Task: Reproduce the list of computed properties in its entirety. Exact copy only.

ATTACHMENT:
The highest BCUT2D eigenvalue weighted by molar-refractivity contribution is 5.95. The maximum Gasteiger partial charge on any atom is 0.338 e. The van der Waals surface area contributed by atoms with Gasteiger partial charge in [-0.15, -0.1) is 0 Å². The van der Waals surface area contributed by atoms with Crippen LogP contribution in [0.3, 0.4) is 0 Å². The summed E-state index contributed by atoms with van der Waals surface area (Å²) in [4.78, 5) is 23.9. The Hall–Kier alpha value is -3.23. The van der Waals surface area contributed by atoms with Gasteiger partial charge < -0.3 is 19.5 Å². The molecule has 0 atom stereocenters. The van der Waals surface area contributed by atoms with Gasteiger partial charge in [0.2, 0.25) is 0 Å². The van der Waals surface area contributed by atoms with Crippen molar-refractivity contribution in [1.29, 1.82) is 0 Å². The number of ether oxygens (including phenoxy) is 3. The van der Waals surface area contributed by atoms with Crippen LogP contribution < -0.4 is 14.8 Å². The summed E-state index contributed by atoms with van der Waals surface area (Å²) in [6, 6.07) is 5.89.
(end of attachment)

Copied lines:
The highest BCUT2D eigenvalue weighted by molar-refractivity contribution is 5.95. The maximum Gasteiger partial charge on any atom is 0.338 e. The van der Waals surface area contributed by atoms with Gasteiger partial charge in [-0.15, -0.1) is 0 Å². The van der Waals surface area contributed by atoms with Crippen LogP contribution in [0.3, 0.4) is 0 Å². The summed E-state index contributed by atoms with van der Waals surface area (Å²) in [4.78, 5) is 23.9. The Hall–Kier alpha value is -3.23. The van der Waals surface area contributed by atoms with Gasteiger partial charge < -0.3 is 19.5 Å². The molecule has 0 atom stereocenters. The van der Waals surface area contributed by atoms with Gasteiger partial charge in [0.2, 0.25) is 0 Å². The van der Waals surface area contributed by atoms with Crippen molar-refractivity contribution in [1.29, 1.82) is 0 Å². The number of ether oxygens (including phenoxy) is 3. The van der Waals surface area contributed by atoms with Crippen LogP contribution < -0.4 is 14.8 Å². The summed E-state index contributed by atoms with van der Waals surface area (Å²) in [6, 6.07) is 5.89.